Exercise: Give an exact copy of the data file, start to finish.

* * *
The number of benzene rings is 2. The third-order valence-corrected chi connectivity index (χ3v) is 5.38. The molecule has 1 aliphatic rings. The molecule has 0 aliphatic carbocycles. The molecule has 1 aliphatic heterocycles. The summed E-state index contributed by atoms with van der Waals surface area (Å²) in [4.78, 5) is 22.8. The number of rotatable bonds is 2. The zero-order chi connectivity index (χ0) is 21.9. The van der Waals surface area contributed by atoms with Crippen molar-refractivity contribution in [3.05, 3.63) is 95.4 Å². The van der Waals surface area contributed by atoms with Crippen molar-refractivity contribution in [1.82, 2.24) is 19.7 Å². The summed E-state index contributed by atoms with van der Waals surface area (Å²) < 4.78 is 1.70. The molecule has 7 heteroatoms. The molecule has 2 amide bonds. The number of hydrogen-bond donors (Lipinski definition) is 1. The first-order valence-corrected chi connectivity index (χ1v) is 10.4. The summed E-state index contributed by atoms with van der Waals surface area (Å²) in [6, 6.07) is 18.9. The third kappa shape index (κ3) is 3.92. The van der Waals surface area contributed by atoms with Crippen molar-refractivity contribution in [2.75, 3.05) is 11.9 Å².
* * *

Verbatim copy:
The number of benzene rings is 2. The third-order valence-corrected chi connectivity index (χ3v) is 5.38. The molecule has 1 aliphatic rings. The molecule has 0 aliphatic carbocycles. The molecule has 1 aliphatic heterocycles. The summed E-state index contributed by atoms with van der Waals surface area (Å²) in [4.78, 5) is 22.8. The number of rotatable bonds is 2. The zero-order chi connectivity index (χ0) is 21.9. The van der Waals surface area contributed by atoms with Crippen molar-refractivity contribution in [3.05, 3.63) is 95.4 Å². The van der Waals surface area contributed by atoms with Crippen molar-refractivity contribution in [1.82, 2.24) is 19.7 Å². The summed E-state index contributed by atoms with van der Waals surface area (Å²) < 4.78 is 1.70. The molecule has 7 heteroatoms. The molecule has 2 amide bonds. The number of hydrogen-bond donors (Lipinski definition) is 1. The first-order valence-corrected chi connectivity index (χ1v) is 10.4. The summed E-state index contributed by atoms with van der Waals surface area (Å²) in [6, 6.07) is 18.9. The third kappa shape index (κ3) is 3.92. The van der Waals surface area contributed by atoms with Crippen molar-refractivity contribution in [2.75, 3.05) is 11.9 Å².